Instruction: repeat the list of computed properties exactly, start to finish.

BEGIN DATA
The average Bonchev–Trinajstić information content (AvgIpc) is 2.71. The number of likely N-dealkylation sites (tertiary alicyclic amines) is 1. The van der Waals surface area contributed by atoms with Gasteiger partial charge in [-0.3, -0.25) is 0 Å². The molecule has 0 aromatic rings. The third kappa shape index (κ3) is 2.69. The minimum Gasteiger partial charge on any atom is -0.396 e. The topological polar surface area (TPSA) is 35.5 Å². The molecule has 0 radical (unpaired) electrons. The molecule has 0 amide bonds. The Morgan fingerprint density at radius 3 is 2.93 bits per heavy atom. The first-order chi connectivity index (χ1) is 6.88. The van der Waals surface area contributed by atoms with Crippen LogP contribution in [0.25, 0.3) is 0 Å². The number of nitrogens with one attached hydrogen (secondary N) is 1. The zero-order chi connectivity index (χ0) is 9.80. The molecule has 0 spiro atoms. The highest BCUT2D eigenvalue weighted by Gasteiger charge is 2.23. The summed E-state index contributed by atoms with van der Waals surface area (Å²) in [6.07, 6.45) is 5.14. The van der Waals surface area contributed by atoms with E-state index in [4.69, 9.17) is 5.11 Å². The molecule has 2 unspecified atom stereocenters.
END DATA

The average Bonchev–Trinajstić information content (AvgIpc) is 2.71. The number of likely N-dealkylation sites (tertiary alicyclic amines) is 1. The van der Waals surface area contributed by atoms with Gasteiger partial charge in [-0.3, -0.25) is 0 Å². The molecule has 0 aromatic rings. The third kappa shape index (κ3) is 2.69. The minimum Gasteiger partial charge on any atom is -0.396 e. The topological polar surface area (TPSA) is 35.5 Å². The molecule has 0 radical (unpaired) electrons. The molecule has 0 amide bonds. The Morgan fingerprint density at radius 3 is 2.93 bits per heavy atom. The first-order chi connectivity index (χ1) is 6.88. The van der Waals surface area contributed by atoms with Crippen LogP contribution in [0.25, 0.3) is 0 Å². The number of nitrogens with one attached hydrogen (secondary N) is 1. The zero-order chi connectivity index (χ0) is 9.80. The molecule has 0 spiro atoms. The highest BCUT2D eigenvalue weighted by Gasteiger charge is 2.23. The summed E-state index contributed by atoms with van der Waals surface area (Å²) in [6.07, 6.45) is 5.14. The van der Waals surface area contributed by atoms with E-state index in [4.69, 9.17) is 5.11 Å². The molecule has 2 unspecified atom stereocenters.